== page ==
The duchy of Burgundy, enriched by the wealth of its Flemish cities, was the leading center of fashion during the 1420s. The Duke of Burgundy’s alliance with England supported the production of the finest woolen textiles, woven in Flanders from English yarn. Merchants used their profits from manufacture and trade to rival aristocrats as the greatest consumers of Italian silk velvets and other luxuries. Throughout Europe, men dressed in black and women with tall, horn-shaped headdresses were signs of Burgundian influence.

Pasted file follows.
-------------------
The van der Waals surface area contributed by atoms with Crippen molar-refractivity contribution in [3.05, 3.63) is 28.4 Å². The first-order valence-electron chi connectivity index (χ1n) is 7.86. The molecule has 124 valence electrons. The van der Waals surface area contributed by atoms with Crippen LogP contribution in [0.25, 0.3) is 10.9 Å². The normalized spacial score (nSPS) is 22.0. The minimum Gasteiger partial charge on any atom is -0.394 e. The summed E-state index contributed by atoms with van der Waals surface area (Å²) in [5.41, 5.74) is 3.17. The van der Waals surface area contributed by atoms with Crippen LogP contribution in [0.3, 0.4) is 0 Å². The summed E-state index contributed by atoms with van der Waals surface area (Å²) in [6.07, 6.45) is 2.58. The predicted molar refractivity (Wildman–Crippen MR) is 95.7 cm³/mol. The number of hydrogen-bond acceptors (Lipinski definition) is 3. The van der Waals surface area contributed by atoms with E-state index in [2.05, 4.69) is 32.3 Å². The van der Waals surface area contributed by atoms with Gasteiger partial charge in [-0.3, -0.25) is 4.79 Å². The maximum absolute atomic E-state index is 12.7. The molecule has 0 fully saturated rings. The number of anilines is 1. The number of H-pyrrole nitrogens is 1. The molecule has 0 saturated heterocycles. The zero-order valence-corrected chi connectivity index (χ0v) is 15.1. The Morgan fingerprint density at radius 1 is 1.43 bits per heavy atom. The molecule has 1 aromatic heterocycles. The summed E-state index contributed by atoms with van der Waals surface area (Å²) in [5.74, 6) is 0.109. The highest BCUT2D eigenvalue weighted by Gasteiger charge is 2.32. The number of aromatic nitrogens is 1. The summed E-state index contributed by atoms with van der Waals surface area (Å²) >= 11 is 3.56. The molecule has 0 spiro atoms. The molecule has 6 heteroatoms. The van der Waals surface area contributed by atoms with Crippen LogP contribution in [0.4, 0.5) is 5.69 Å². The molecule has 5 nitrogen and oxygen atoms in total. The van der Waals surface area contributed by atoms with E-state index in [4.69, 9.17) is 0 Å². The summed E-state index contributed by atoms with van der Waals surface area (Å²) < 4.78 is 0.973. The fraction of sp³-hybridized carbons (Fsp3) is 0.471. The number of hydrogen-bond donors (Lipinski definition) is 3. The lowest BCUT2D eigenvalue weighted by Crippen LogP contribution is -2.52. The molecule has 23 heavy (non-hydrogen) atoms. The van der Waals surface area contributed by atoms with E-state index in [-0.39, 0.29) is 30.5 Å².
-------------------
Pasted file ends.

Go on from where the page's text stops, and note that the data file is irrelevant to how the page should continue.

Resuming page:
- 1952 – Christian Dior, La CigaleIn 1950-1959, 20th century, garment analysis, LGBTQ+
- 1882 – John Singer Sargent, El JaleoIn 1880-1889, 19th century, artwork analysis, LGBTQ+
- 1856 – Jean-Auguste-Dominique Ingres, Madame MoitessierIn 1850-1859, 19th century, artwork analysis
- chantilly laceIn 17th century, 18th century, 19th century, 20th century, 21st century, C, L, term definition
- 1788 – Jacques Louis David, Antoine-Laurent Lavoisier and Marie-Anne LavoisierIn 1780-1789, 18th century, artwork analysis